St. Elizabeth Ann Seton welcomes its first students
MYRTLE BEACH—It’s official — Catholic education is now available for all ages all across the diocese.
St. Elizabeth Ann Seton became the sixth high school in the state when its first batch of students kicked off a new era on Aug. 17. Faculty and staff greeted the teens as they filed into their temporary digs at St. Mark Coptic Orthodox Church, across the street from the school campus.
The school building itself isn’t quite finished. Sandra Leatherwood, diocesan director for Catholic education, said construction was hampered by constant heavy rains, including the 100-year storm that led to massive flooding across the state last October.
Ted Hanes, principal, said the construction crew is wrapping up the “finish work” on the building, and is hoping to have everyone in the school by mid-October. They plan to hold a door-opening celebration then.
Photos by Keith Jacobs/Miscellany: Principal Ted Hanes helps Matthew Deubell with his tie on the first day of school on Aug. 17. St. Elizabeth Ann Seton opened with a freshman class of 12 students.
St. Elizabeth Ann Seton
“We certainly have to celebrate this. It’s a huge win for the community,” he said.
Meanwhile, everyone welcomed the 12 new freshmen and started the day with prayer, followed by activities to help them feel comfortable and time to meet their teachers. Hanes said they closed with Mass, adding that the kids all seem very excited to be there.
The freshman class, which will advance each year to become the first graduating class in 2020, has students from Holy Trinity in Longs, St. Andrew in Myrtle Beach, St. Michael in Murrells Inlet, and St. James in Conway, plus kids who are new to the area.
“All of our kids are Catholic, but we have some kids who’ve never attended Catholic school before, so this will be a new experience,” Hanes said.
The new principal said everything was running smoothly and praised the graciousness of Father Antony Zaki, a priest at St. Mark Coptic, and everyone else at the church.
“They have been very hospitable and warm in opening their church to us,” Hanes said.
St. Mark was chosen as the temporary base for St. Elizabeth Ann Seton because of its proximity to the campus property, located on 50 acres in the Carolina Forest, donated by the diocese. With students coming from feeder schools and parishes across the Pee Dee, St. Mark maintains the goal of being equidistance for everyone, Hanes said.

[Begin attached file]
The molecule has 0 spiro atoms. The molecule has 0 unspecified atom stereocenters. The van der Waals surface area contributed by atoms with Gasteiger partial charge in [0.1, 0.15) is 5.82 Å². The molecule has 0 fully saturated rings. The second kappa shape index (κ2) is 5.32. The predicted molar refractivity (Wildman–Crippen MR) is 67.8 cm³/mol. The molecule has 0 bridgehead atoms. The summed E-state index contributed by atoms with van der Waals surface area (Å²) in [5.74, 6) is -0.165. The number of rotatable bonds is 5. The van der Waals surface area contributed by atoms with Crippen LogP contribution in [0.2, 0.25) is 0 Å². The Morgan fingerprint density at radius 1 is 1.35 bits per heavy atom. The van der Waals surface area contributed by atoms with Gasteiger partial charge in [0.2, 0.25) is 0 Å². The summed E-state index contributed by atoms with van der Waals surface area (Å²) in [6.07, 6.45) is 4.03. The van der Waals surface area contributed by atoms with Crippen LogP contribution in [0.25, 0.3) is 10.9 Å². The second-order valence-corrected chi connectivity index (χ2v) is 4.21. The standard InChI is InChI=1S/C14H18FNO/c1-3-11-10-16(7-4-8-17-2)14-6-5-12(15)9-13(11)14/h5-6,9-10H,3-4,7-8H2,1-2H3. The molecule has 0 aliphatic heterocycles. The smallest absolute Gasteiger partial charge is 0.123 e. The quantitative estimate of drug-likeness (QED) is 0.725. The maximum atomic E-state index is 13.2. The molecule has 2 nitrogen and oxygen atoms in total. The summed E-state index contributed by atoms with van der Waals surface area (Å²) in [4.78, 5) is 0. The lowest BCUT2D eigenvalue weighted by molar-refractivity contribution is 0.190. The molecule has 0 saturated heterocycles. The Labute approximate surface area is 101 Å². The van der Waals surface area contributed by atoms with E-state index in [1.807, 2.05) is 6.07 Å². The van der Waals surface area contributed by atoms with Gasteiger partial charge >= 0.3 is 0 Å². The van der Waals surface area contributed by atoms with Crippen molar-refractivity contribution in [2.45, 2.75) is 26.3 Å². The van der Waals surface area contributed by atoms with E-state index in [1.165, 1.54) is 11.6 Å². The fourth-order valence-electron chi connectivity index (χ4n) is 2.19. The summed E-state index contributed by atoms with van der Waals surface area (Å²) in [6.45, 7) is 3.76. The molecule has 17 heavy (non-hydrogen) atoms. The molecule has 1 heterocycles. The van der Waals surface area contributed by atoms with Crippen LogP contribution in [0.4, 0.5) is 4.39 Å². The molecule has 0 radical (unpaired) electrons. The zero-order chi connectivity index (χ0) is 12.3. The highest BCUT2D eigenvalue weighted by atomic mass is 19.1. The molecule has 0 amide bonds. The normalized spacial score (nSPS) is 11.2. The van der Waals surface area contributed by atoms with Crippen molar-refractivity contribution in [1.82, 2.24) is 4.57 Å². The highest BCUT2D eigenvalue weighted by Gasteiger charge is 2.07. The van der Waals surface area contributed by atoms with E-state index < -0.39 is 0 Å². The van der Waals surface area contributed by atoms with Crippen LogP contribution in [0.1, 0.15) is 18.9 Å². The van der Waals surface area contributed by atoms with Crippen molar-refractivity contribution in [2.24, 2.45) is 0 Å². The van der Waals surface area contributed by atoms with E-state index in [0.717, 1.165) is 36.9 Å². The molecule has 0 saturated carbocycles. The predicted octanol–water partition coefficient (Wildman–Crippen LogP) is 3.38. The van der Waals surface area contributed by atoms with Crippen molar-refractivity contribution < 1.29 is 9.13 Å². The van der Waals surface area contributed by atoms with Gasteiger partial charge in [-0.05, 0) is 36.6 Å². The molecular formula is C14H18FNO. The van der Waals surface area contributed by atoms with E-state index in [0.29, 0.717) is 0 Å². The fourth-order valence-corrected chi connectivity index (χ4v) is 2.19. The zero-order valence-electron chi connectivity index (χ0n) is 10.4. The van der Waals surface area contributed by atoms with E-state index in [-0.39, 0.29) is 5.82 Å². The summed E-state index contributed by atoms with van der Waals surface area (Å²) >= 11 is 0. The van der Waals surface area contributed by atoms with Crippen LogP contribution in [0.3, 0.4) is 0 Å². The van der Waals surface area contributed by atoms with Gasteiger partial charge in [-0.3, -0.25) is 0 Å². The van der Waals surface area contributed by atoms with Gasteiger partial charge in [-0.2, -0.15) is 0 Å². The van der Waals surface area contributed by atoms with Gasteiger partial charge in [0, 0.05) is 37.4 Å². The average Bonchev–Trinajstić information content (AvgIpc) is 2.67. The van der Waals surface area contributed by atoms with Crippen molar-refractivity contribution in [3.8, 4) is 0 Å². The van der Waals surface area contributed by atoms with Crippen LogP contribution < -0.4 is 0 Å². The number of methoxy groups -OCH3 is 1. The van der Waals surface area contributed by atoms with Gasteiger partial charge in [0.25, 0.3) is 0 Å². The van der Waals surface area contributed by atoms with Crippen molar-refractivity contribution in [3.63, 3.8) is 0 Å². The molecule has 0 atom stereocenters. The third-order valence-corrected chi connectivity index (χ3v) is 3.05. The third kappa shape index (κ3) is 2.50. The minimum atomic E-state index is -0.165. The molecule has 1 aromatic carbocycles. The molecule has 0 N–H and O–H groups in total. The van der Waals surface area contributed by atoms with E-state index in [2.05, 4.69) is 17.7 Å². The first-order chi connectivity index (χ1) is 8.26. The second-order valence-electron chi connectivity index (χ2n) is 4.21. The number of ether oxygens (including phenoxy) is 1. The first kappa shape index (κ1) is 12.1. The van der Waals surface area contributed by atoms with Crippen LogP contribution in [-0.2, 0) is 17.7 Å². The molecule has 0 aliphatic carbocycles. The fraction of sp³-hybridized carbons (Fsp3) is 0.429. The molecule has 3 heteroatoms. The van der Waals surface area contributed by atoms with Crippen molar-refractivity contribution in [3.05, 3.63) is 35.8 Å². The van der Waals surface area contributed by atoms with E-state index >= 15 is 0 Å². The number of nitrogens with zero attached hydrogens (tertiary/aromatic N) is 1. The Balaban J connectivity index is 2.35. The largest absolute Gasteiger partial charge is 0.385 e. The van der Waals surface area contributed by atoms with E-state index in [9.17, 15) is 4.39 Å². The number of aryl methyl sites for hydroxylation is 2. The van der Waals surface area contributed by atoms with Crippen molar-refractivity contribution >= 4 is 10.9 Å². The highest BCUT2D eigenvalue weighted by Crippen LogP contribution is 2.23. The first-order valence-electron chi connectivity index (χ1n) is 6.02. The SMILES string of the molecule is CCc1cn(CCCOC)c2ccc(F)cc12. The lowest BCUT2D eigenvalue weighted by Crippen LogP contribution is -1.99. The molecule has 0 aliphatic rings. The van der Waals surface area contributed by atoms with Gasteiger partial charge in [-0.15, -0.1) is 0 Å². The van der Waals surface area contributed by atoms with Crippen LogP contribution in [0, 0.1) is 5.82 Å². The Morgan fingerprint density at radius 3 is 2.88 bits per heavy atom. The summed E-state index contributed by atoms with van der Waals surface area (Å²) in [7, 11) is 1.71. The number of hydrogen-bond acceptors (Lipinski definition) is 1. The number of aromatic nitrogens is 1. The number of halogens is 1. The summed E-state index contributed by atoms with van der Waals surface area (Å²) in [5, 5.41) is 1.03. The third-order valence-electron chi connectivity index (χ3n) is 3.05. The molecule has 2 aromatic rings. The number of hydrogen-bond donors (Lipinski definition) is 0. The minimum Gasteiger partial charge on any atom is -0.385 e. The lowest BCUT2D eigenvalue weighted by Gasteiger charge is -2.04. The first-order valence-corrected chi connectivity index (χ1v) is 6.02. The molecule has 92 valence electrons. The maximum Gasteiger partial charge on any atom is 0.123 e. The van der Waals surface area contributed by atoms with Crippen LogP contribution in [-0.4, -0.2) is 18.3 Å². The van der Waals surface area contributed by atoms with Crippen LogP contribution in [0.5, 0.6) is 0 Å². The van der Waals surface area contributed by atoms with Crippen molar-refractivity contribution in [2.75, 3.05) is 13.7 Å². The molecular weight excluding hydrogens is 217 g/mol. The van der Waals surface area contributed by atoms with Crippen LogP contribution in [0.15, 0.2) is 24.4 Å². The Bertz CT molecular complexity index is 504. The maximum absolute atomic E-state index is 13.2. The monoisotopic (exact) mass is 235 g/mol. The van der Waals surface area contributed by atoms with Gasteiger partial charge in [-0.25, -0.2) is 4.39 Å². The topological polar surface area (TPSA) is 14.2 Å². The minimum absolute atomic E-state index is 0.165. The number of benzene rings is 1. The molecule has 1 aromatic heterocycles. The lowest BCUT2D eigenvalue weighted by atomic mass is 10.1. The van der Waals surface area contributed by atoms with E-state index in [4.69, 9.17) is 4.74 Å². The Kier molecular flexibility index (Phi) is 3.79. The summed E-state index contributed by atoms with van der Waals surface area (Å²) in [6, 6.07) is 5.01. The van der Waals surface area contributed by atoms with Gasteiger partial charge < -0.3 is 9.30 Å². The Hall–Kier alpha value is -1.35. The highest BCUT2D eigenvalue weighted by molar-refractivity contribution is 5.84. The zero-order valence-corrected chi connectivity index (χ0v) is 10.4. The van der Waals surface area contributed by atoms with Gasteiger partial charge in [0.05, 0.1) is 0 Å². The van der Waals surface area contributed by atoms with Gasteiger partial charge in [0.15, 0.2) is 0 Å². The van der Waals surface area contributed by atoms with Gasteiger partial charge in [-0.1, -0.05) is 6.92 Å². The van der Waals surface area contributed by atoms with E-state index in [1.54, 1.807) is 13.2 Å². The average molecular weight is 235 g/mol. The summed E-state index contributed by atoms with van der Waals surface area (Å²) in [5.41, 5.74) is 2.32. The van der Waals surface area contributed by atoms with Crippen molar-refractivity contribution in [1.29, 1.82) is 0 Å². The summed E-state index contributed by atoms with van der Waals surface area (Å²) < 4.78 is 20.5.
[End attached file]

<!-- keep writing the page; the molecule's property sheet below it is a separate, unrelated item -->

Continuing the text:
Bishop Robert E. Guglielmone blessed the property last year at the groundbreaking ceremony, and called it a crowning achievement for the diocese.
“With the opening of this school, Catholic education will be available for all ages in every part of the state,” he said.
St. Elizabeth Ann Seton is the sixth high school in the diocese, which includes four diocesan high schools and two private ones, plus St. Anne in Rock Hill, which runs from kindergarten to high school and will have its first graduates in 2018.
The high school has been a long time coming for the Pee Dee, going back to when the late Msgr. Joseph Roth was pastor of St. Andrew Church in 2000 and a feasibility study was first conducted. Father James LeBlanc took the reins in 2011 along with other area priests and supporters from the community.
The fundraising committee set a challenge goal of $5 million and has reached just over $4.2 million. The funds will cover four phases of construction, plus future growth. The first phase includes six classrooms, a chapel, media center, lab, art and music rooms, and lunch and staff space. The next three stages will grow the building, adding an eventual basketball court, a stage, and commons area.
Hanes said they will spend the next few weeks planning extra-curricular programs based on the needs and interests of the kids, including potential team sports such as basketball and volleyball.
Top photo: Kaitlyn Hubany takes notes during Spanish class on the first day at St. Elizabeth Ann Seton High School.